Like many, we have a conflicted relationship with screens in our home. We want our kids to enjoy playing video games with friends, but find they are obsessed (waking up early to play, staying up late) unless we constantly badger them. They fight when we tell them to turn the games off. They fight with each other over who played more and whose turn it is. How do you recommend navigating this situation?
Danny H: 5 boys aged 4-14
Dear Danny with 5 boys aged 4-14
First,I want to acknowledge how hard it is to care for 5 young children, especially when they have diverse needs. Second, I want to celebrate that you are reaching out for support to find mutually satisfying ways to meet everyone’s needs in the family, not just the parent’s needs at the expense of the childrens’ needs or vice versa.
I am imagining your concern stems from a worry that device usage can be unhealthy and downright addictive, really wanting to ensure your children are optimizing their health and wellbeing. Maybe you are also wanting their presence and connection at times without filling every free minute with a video game along with some cooperation and collaboration around schedules so that there is more ease and flow when it’s time to put the devices away. Finally, maybe you are wanting some more harmony between siblings as well as between you and your children, particularly around navigating device usage. As you can see there are a lot of needs coming up that when not met, make this situation painful and draining.
Your children are also meeting needs through their device utilization. They get to enter a world where they have full choice in what happens and what they do while also experiencing competence in doing things that they can’t do as well in the real world. Devices serve to distract us from daily stressors so they can meet needs for self-care and regulation of the nervous systems. Your children may even meet their needs for meaning and purpose in the “dream” game world as they try to achieve a meaningful mission or goal. The games also meet needs for fun and play which is essential for all people, but especially children as it is both regulating to their nervous systems and healing to their bodies. Finally, I find that most children are disconnected from their need for health and don’t even know that device usage impacts health negatively. To a child, the only negative concern around device usage is a parent or other sibling getting between them and something that meets so many of their needs as described above.
So what to do?
The first thing is to regulate yourself when feeling overwhelmed, worried, and frustrated. There are many tools and techniques you can use around breathing, touch, imagery, and mantras to help you regulate and self-connect in the moment. Self-connection is simply taking a moment to connect to your feelings and needs as we did above and name your intention to care for both your needs and your childrens’ needs. I find it helpful to remember that their usage of devices in the moment isn’t going to make or break their health, but how you show up around their usage of devices can either build trust and connection with your children or erode it.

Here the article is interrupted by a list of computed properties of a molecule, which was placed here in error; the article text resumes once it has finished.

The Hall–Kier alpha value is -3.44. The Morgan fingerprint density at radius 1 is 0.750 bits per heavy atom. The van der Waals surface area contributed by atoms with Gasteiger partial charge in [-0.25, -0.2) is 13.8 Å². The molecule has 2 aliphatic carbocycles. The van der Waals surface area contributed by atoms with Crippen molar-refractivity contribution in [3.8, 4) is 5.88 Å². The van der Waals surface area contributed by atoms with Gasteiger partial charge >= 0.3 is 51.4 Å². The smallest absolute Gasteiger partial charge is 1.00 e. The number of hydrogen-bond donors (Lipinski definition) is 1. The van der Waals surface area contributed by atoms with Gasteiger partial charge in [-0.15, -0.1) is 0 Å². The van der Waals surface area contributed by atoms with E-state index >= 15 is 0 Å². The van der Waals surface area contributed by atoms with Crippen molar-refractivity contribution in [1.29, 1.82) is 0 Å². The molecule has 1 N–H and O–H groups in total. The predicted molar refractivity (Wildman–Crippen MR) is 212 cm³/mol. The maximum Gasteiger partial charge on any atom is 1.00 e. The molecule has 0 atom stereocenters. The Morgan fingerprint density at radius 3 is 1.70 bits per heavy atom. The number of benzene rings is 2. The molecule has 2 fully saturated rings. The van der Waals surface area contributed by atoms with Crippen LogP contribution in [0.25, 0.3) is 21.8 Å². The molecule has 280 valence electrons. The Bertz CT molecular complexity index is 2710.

Everything we teach in CNPP (Collaborative Non-Permissive Parenting) is about building trust and connection in an effort to care for all needs on the table. We won’t be able to cover everything in this response but you can start off by telling your children that you want to build more trust and collaboration in how you parent and care for them. This includes increasing their autonomy and choice while also meeting your needs for health. The discussion can revolve around empathizing with the needs they are meeting with their devices and sharing your health concerns and care for their wellbeing. Once all the needs have been heard then, together, you can figure out how much time could be spent on devices to meet their needs and yours. The more attached you are to the needs of all and less attached you are to a certain time limit for the device, the more strategies will become available. For example, maybe the device serves certain needs while others are met differently (playing outside all together, finding meaning and purpose in books or hobbies, learning what competencies they wish to master and finding activities that can provide those skills, etc).
Over time, trust around this collaborative approach will grow and these conversations will become easier and quicker.
From one parent doing the best they can to another, webe in this together!